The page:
The Benefits of A Mystery.

Image by Dino Ahmad Ali on Flickr.

Image by Dino Ahmad Ali on Flickr.

When I was a kid, I would go wandering through my backyard in search of the mysteries hiding under rocks or in the ditch behind my house. I would bloody my fingers and dirty my toes looking for crystals, hidden treasures or maps that ancient explorers had left behind. 

My favorite place to look was my own backyard, or my grandparents', who lived just a few blocks away. I didn't know it then, but I was compelled to discover something new in familiar territory. 

My mother could tell you innumerable stories of a dust-covered little boy carrying newly discovered dank and dirty ditch stones he was sure were diamonds. 

There are few things more intoxicating than finding a mystery where you expected PREDICTABILITY. 

If I could harness this passion, if I could put the curiosity of little boys and girls in a bottle and sell it, that magic might make marriage a little easier. 

Curiosity is the start of something you didn't believe was possible.

A classic human psychology argument is that belief precedes reality. The philosopher Descartes said, "I think, therefore I am." Philosophy classes across the world debate the phrase's meaning, but one argument suggests that it means that we know we exist because we are aware of ourselves

To me, it means that the stories we tell ourselves produce our behavior.

This is never clearer to me than when I witness the intricate and sophisticated conflict music to which distressed partners dance.

Those who have had the misfortune of living in a relationship in distress know that ongoing and unceasing conflict feels chaotic, like a house after a flood. It's miserable and seemingly disordered. 

But actually, it's quite ordered. It's like a blindfolded dance. We don't realize our part in the steps, but we move to the music just like our partner does. 

We predict the steps our partner will make. We know, for example, that her foot is about step to the right, and so we step to the left. If a choreographer asked you why you stepped to the left, you would say because your partner is leading this dance and she stepped to the right.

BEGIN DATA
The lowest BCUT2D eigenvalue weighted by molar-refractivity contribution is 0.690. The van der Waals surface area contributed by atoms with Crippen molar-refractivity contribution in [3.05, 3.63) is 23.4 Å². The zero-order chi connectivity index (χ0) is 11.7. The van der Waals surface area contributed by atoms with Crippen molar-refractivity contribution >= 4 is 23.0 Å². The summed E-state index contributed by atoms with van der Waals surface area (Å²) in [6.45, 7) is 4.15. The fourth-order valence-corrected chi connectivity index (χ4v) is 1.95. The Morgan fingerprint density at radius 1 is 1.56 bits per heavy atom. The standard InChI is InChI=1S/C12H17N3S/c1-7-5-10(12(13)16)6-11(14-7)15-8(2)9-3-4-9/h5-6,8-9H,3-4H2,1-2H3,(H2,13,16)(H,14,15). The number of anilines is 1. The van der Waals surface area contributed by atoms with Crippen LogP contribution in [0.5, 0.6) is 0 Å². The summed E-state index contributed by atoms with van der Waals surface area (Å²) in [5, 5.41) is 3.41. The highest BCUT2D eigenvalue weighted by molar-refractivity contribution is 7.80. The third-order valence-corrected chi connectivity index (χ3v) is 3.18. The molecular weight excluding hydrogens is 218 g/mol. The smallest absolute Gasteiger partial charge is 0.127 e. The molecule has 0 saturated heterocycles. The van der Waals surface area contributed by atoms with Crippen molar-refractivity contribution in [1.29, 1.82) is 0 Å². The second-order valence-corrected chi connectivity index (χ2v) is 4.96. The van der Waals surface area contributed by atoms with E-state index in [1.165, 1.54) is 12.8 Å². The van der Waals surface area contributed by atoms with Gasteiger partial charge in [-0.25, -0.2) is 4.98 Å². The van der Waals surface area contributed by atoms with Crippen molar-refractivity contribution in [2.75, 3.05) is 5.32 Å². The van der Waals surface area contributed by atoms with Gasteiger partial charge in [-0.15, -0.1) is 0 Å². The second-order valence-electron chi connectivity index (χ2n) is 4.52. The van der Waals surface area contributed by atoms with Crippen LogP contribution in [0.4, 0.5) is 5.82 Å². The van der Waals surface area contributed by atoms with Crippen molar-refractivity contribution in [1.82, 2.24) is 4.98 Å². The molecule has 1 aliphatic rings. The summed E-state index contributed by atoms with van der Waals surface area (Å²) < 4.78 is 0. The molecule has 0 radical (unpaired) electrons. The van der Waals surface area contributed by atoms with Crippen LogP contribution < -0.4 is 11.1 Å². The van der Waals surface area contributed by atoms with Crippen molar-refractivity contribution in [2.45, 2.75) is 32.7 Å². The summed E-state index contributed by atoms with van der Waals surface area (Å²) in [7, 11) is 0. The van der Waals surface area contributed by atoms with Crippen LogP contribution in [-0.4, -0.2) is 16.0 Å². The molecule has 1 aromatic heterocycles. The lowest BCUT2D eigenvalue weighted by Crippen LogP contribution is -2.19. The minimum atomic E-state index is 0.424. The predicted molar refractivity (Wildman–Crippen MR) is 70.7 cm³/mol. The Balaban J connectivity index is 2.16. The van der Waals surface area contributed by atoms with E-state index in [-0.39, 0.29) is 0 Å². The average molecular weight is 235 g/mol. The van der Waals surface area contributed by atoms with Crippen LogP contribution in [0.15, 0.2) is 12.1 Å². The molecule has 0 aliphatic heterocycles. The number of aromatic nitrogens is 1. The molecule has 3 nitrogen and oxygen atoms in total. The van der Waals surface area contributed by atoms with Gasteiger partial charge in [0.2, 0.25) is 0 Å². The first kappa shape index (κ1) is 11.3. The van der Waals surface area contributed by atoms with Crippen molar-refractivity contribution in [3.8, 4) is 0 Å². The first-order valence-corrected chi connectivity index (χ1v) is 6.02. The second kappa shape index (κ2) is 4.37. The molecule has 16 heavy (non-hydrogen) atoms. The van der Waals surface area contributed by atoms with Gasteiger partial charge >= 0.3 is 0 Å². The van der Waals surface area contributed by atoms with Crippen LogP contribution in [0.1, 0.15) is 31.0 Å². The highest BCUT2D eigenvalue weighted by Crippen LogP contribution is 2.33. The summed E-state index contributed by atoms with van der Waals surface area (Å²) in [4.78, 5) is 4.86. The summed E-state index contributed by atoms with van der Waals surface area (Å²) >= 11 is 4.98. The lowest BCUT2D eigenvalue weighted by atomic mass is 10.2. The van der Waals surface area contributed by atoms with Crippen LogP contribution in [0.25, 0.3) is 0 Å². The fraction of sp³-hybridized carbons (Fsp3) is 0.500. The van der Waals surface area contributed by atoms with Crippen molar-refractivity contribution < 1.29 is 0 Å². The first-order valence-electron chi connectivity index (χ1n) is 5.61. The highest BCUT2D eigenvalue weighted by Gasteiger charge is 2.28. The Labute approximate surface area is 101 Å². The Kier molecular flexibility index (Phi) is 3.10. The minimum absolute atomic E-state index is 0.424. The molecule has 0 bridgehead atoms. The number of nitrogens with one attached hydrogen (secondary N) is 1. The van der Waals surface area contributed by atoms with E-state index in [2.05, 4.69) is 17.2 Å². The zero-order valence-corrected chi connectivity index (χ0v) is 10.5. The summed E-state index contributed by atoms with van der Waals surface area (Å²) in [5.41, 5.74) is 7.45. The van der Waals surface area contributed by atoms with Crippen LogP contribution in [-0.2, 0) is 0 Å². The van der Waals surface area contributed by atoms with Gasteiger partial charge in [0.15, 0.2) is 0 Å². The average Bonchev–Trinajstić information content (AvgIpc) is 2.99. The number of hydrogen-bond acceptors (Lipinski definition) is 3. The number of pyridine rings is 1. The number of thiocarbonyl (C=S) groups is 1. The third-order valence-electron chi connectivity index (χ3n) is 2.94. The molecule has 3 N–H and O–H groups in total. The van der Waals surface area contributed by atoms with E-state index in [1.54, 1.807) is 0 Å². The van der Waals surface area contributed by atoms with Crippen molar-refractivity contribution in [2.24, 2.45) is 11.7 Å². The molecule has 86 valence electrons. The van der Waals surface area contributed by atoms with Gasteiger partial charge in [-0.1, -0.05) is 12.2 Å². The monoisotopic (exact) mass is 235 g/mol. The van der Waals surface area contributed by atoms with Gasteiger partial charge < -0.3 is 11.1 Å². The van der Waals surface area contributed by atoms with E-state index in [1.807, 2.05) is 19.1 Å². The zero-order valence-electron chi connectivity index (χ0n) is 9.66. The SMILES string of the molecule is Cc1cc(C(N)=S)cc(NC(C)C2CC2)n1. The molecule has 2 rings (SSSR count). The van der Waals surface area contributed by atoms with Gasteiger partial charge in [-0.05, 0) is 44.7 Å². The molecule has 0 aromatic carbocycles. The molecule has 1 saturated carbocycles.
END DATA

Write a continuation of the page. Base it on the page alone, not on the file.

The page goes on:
Of course, your partner's reason is the same. She stepped to the right because she knew you would step to the left. 

She's danced this dance before. Just like you.

The dance is so intricate. It's so predictable. It's familiar, like the stones you laid in your own backyard. You know exactly what to expect.

So, you dance.  

You move, not realizing that your movement is what creates the chaos in the dance. You know, for example, that if you say what you're about to say, in that tone, with that face and in that timing, your partner will step left to counter your tone with defensiveness.

You know it won't be effective. You know it won't make him listen. You know it'll probably just anger him, but you say it anyway. 

Why? 

Because we know this song. We've stepped these steps. We know what to expect. And it is that certainty, that predictability, that keeps the dance alive. 

Forget why it started. Every dance has it's own beginning. Most of us spend way too much time arguing about how the dance started without giving energy to how it feels when we dance, or whether we should keep this particular dance alive. We need to change.

change requires novelty.

Novelty requires possibility.

Possibility requires curiosity.

We must believe it is possible to find a secret mystery in a dance we've come to know and predict. We must stop asking, "Why?," and start asking, "How?"

We must believe that it can be different. Only then will we find the courage to step out of line because the two-step we've been in isn't working anymore and we need to tango.

Changing a dance takes time. Your partner may have a more difficulty finding the courage to believe you are a mystery and not a certainty. He may think that as soon as he tries to tango with you, you'll trick her and go right back to the two-step.

It's this fear that leaves partners standing out alone on the dance floor. A million steps have turned into a story that can no longer be edited.

Creating a relationship starts between dance partners. But changing a relationship starts within. You have to believe that the dance can change. I know you feel certain that you know what to expect from this dance, but we know change is possible

The question is, do you have the courage to believe it?

Dr. Mathis Kennington

512-329-5540

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